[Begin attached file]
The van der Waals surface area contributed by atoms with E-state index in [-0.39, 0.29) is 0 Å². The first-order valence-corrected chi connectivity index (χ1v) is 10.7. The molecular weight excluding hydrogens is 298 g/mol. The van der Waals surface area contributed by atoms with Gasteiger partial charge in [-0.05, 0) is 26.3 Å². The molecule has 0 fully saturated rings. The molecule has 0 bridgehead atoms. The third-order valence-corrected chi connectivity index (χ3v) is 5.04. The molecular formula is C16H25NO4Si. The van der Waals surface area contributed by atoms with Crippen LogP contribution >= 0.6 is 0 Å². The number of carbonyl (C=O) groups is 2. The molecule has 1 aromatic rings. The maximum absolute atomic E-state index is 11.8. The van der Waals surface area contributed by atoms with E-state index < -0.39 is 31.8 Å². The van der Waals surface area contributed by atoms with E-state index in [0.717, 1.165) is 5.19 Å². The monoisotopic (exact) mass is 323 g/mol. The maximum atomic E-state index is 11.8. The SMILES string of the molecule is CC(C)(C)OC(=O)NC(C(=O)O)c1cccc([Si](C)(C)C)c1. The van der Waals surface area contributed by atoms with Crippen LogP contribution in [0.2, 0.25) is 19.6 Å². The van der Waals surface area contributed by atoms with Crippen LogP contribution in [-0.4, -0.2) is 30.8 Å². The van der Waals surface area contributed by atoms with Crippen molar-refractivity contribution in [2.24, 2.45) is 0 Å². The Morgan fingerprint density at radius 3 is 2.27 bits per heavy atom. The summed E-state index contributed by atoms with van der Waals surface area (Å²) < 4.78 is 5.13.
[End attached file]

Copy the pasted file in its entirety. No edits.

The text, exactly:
The van der Waals surface area contributed by atoms with E-state index in [-0.39, 0.29) is 0 Å². The first-order valence-corrected chi connectivity index (χ1v) is 10.7. The molecular weight excluding hydrogens is 298 g/mol. The van der Waals surface area contributed by atoms with Gasteiger partial charge in [-0.05, 0) is 26.3 Å². The molecule has 0 fully saturated rings. The molecule has 0 bridgehead atoms. The third-order valence-corrected chi connectivity index (χ3v) is 5.04. The molecular formula is C16H25NO4Si. The van der Waals surface area contributed by atoms with Crippen LogP contribution >= 0.6 is 0 Å². The number of carbonyl (C=O) groups is 2. The molecule has 1 aromatic rings. The maximum absolute atomic E-state index is 11.8. The van der Waals surface area contributed by atoms with E-state index < -0.39 is 31.8 Å². The van der Waals surface area contributed by atoms with E-state index in [0.717, 1.165) is 5.19 Å². The monoisotopic (exact) mass is 323 g/mol. The maximum atomic E-state index is 11.8. The SMILES string of the molecule is CC(C)(C)OC(=O)NC(C(=O)O)c1cccc([Si](C)(C)C)c1. The van der Waals surface area contributed by atoms with Crippen LogP contribution in [0.2, 0.25) is 19.6 Å². The van der Waals surface area contributed by atoms with Crippen LogP contribution in [-0.4, -0.2) is 30.8 Å². The van der Waals surface area contributed by atoms with Crippen molar-refractivity contribution in [2.24, 2.45) is 0 Å². The Morgan fingerprint density at radius 3 is 2.27 bits per heavy atom. The summed E-state index contributed by atoms with van der Waals surface area (Å²) < 4.78 is 5.13.